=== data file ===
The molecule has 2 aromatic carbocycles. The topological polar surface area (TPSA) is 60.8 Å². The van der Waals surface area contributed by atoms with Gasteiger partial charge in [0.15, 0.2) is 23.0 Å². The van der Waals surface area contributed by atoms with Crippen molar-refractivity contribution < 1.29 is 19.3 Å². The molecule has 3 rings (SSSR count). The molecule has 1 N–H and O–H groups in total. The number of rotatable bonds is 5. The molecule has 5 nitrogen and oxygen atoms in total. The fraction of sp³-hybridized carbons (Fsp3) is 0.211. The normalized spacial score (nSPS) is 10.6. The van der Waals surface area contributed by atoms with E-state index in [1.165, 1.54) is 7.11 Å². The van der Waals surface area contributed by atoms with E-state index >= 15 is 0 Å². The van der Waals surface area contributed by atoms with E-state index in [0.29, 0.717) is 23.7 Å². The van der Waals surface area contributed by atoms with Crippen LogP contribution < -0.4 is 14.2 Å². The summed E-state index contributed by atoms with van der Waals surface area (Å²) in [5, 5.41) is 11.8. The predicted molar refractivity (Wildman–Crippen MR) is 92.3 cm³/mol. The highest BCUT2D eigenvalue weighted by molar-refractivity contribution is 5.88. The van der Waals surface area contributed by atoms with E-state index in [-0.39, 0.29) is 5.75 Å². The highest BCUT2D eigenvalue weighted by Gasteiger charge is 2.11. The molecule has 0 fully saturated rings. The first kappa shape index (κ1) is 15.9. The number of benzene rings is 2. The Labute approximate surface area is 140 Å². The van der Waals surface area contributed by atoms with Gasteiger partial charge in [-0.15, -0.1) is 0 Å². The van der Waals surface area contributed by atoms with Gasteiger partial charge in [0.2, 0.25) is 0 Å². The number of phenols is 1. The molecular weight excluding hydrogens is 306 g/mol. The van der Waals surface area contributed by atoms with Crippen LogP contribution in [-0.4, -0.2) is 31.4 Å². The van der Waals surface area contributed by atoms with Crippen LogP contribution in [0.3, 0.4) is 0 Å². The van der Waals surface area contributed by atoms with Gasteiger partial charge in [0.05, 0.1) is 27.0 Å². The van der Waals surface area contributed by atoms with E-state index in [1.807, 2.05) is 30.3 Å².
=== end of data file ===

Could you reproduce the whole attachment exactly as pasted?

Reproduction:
The molecule has 2 aromatic carbocycles. The topological polar surface area (TPSA) is 60.8 Å². The van der Waals surface area contributed by atoms with Gasteiger partial charge in [0.15, 0.2) is 23.0 Å². The van der Waals surface area contributed by atoms with Crippen molar-refractivity contribution < 1.29 is 19.3 Å². The molecule has 3 rings (SSSR count). The molecule has 1 N–H and O–H groups in total. The number of rotatable bonds is 5. The molecule has 5 nitrogen and oxygen atoms in total. The fraction of sp³-hybridized carbons (Fsp3) is 0.211. The normalized spacial score (nSPS) is 10.6. The van der Waals surface area contributed by atoms with E-state index in [1.165, 1.54) is 7.11 Å². The van der Waals surface area contributed by atoms with E-state index >= 15 is 0 Å². The van der Waals surface area contributed by atoms with E-state index in [0.29, 0.717) is 23.7 Å². The van der Waals surface area contributed by atoms with Crippen LogP contribution < -0.4 is 14.2 Å². The summed E-state index contributed by atoms with van der Waals surface area (Å²) in [5, 5.41) is 11.8. The predicted molar refractivity (Wildman–Crippen MR) is 92.3 cm³/mol. The highest BCUT2D eigenvalue weighted by molar-refractivity contribution is 5.88. The van der Waals surface area contributed by atoms with E-state index in [-0.39, 0.29) is 5.75 Å². The highest BCUT2D eigenvalue weighted by Gasteiger charge is 2.11. The molecule has 0 fully saturated rings. The first kappa shape index (κ1) is 15.9. The number of benzene rings is 2. The Labute approximate surface area is 140 Å². The van der Waals surface area contributed by atoms with Gasteiger partial charge in [-0.15, -0.1) is 0 Å². The van der Waals surface area contributed by atoms with Gasteiger partial charge in [0.2, 0.25) is 0 Å². The number of phenols is 1. The molecular weight excluding hydrogens is 306 g/mol. The van der Waals surface area contributed by atoms with Crippen LogP contribution in [-0.4, -0.2) is 31.4 Å². The van der Waals surface area contributed by atoms with Crippen LogP contribution in [0.3, 0.4) is 0 Å². The van der Waals surface area contributed by atoms with Gasteiger partial charge in [0.05, 0.1) is 27.0 Å². The van der Waals surface area contributed by atoms with E-state index in [1.807, 2.05) is 30.3 Å².